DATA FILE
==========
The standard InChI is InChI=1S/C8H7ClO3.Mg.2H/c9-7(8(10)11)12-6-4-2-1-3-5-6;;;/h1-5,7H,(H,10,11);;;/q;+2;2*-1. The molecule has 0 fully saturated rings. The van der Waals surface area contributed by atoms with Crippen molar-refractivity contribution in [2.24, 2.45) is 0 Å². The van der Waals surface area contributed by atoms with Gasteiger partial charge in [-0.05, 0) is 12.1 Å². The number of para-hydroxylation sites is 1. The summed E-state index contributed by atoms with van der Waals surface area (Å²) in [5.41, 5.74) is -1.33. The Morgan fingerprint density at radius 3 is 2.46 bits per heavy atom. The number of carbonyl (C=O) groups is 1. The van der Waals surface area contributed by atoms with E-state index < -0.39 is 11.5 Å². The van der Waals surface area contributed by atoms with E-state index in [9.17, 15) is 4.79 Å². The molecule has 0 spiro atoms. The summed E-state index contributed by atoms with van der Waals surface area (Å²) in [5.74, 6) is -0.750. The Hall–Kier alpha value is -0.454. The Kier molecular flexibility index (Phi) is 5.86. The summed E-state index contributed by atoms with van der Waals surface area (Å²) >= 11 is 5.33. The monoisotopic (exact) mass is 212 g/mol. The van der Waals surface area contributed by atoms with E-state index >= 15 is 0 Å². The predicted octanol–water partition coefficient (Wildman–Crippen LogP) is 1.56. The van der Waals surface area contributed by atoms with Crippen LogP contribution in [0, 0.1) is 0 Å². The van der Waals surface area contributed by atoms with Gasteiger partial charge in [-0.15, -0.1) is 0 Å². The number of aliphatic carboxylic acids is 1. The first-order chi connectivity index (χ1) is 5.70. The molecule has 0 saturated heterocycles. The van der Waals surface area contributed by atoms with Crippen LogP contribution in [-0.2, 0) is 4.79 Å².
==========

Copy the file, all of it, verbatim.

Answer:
The standard InChI is InChI=1S/C8H7ClO3.Mg.2H/c9-7(8(10)11)12-6-4-2-1-3-5-6;;;/h1-5,7H,(H,10,11);;;/q;+2;2*-1. The molecule has 0 fully saturated rings. The van der Waals surface area contributed by atoms with Crippen molar-refractivity contribution in [2.24, 2.45) is 0 Å². The van der Waals surface area contributed by atoms with Gasteiger partial charge in [-0.05, 0) is 12.1 Å². The number of para-hydroxylation sites is 1. The summed E-state index contributed by atoms with van der Waals surface area (Å²) in [5.41, 5.74) is -1.33. The Morgan fingerprint density at radius 3 is 2.46 bits per heavy atom. The number of carbonyl (C=O) groups is 1. The van der Waals surface area contributed by atoms with E-state index < -0.39 is 11.5 Å². The van der Waals surface area contributed by atoms with E-state index in [9.17, 15) is 4.79 Å². The molecule has 0 spiro atoms. The summed E-state index contributed by atoms with van der Waals surface area (Å²) in [5.74, 6) is -0.750. The Hall–Kier alpha value is -0.454. The Kier molecular flexibility index (Phi) is 5.86. The summed E-state index contributed by atoms with van der Waals surface area (Å²) >= 11 is 5.33. The monoisotopic (exact) mass is 212 g/mol. The van der Waals surface area contributed by atoms with E-state index >= 15 is 0 Å². The predicted octanol–water partition coefficient (Wildman–Crippen LogP) is 1.56. The van der Waals surface area contributed by atoms with Crippen LogP contribution in [0, 0.1) is 0 Å². The van der Waals surface area contributed by atoms with Gasteiger partial charge in [-0.15, -0.1) is 0 Å². The number of aliphatic carboxylic acids is 1. The first-order chi connectivity index (χ1) is 5.70. The molecule has 0 saturated heterocycles. The van der Waals surface area contributed by atoms with Crippen LogP contribution in [-0.2, 0) is 4.79 Å².